A wide brimmed hat and protective clothing are also great.  I recommend the Coolibar website (www.coolibar.com) for protective clothing.  Look for the Skin Cancer Foundation Seal of Approval on Sun Protection Products (www.skincancer.org).Protect the eye area further by wearing sunglasses that block 100% of UVA and UVB.

 Updated-Think-Zinc-Chart1

 

FOR MORE DETAILS… See our page about sunscreen under the Patient Education Tab.

Sunscreen Tips 2015

TO RECEIVE MORE LIKE THIS IN YOUR EMAIL INBOX….

Poison Ivy

4 Tips to avoid it ruining your summer this year

IMG_1551[1]A little background first… The rash seen after contacting poison ivy is technically called allergic contact dermatitis. You can have contact dermatitis from contact with lots of different allergens.

1-The rash occurs as a direct result of exposure to the oils from the plant.  Poison ivy contains an oil allergen called urushiol.  The allergen is the same in poison oak and poison sumac.  DERM MD TIP: It is very difficult to tell what plant or other allergen caused the rash just by looking at the rash itself.  Just a reminder that poison ivy has 3 leaves so remember the old adage “leaves of three, let it be!” Poison oak has 3 to 5 leaves, and poison sumac has 7 to 13 leaves on a branch.

2-The skin absorbs the urushiol oil quickly, so wash immediately with soap and cool water if you know you have come in contact with a poisonous plant.  The oil can remain for some time on clothing, tools, boots, gloves and can be carried in by pets.  As a good habit, remove all clothes when coming in from working or playing in the yard.  I try to turn my work clothes and gloves inside out, especially if I am not putting them in the washer immediately. Otherwise, I could contact the oils again when doing the laundry.  DERM MD TIP: You only get a rash from initial contact with the oils of the “poisonous” plant.  You cannot spread the rash on your own body by scratching it.  The blisters and rash are not “contagious”.  The rash develops at different times, on average 1-7 days after exposure to the oils.  The development of the rash depends on the “dose” of the oil received and the thickness of the skin where it contacts.

3-Using products like Ivy Block are not foolproof.  There are a number of OTC products that contain bentoquatam.  This is a chemical that cuts down on the absorption of the oils by the skin.  DERM MD TIP:  Wear long pants and long sleeves as much as possible outside.  The side benefit is avoiding sun and insect exposure.  I like the lightweight water-wicking exercise or hiking clothes with UPF>30.

4-If you do develop poison ivy, it is best to treat it topically unless it involves an orifice (mouth, nose, eyes, ears, genitalia) or covers a large part of the body.  It is NOT a good idea to go to urgent care and get a steroid shot or a Medrol Dosepack.  Here’s why… If we consider the day you come in contact with the oils of the plant Day ZERO, it usually takes about 4 days for the rash to get bad enough for you to the doctor.  Once there, if prescribed a 6 day course of medicine, you are out of medicine at Day 10.  DERM MD TIP:  Poison ivy rash can often take 21 days or more to run its course, and in my experience the reaction peaks at day 10-14.  So, with a 6 day course of medicine, patients run out of medicine at the PEAK.  For severe cases, I often recommend a 15 day tapering dose of oral prednisone to get patients on the other side of that peak.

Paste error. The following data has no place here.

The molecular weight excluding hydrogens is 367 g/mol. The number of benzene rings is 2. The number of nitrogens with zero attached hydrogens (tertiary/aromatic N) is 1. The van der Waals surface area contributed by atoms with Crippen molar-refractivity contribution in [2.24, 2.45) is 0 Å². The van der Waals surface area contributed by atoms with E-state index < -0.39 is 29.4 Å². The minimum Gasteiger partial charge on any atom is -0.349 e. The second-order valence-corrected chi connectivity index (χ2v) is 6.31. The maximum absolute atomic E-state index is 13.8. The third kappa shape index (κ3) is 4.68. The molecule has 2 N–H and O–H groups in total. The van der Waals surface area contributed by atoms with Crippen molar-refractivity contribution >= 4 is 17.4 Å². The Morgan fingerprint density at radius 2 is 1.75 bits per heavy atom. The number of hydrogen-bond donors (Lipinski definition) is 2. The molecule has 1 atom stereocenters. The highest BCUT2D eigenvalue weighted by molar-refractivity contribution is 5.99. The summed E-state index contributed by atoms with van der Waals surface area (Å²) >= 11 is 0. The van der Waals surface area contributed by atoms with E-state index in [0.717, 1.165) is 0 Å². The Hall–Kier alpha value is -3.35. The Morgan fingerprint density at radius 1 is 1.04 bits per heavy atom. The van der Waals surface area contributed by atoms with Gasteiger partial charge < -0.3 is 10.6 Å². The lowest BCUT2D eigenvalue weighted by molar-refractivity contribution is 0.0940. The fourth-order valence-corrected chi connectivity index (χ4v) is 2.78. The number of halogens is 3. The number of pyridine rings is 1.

For more details, you can wash the informational video from the AAD.

Or check out their online reference for Poison Ivy.

DSC01219While I am not quite a soccer Mom yet, I attended BIG KICK SOCCER CAMP, sponsored by our church, South Ridge Church, with Lily and Ella last year.  We planned to be spectators because they are so young and know NOTHING about soccer.  Lily (then 4) quickly jumped in on the action.  When we got home one night I said, “Great Job, Lily!  You even made a few goals!” Lily replied, “What’s a goal?” OK, so maybe she did not get the whole meaning of soccer at 4 years old, but she also LOVED the rest of the excitement of the evening.  There was a fun time of silliness, a serious time for learning about God, and a yummy snack.  What’s not to love.  So, this a a little personal invitation.  If you have kids, age 4 to rising 5th grader, you should check out the site and consider bringing them.  You can register online at southridgefairmont.com.  The registration fee is $40.  I would be happy to sponsor a few kids, if someone needs a little help.  Just call the office and ask for me to call you back about BIG KICK.

Event: Big Kick Soccer Camp
Sponsor: South Ridge Church
3043630190
Venue: Marion County Youth Soccer Complex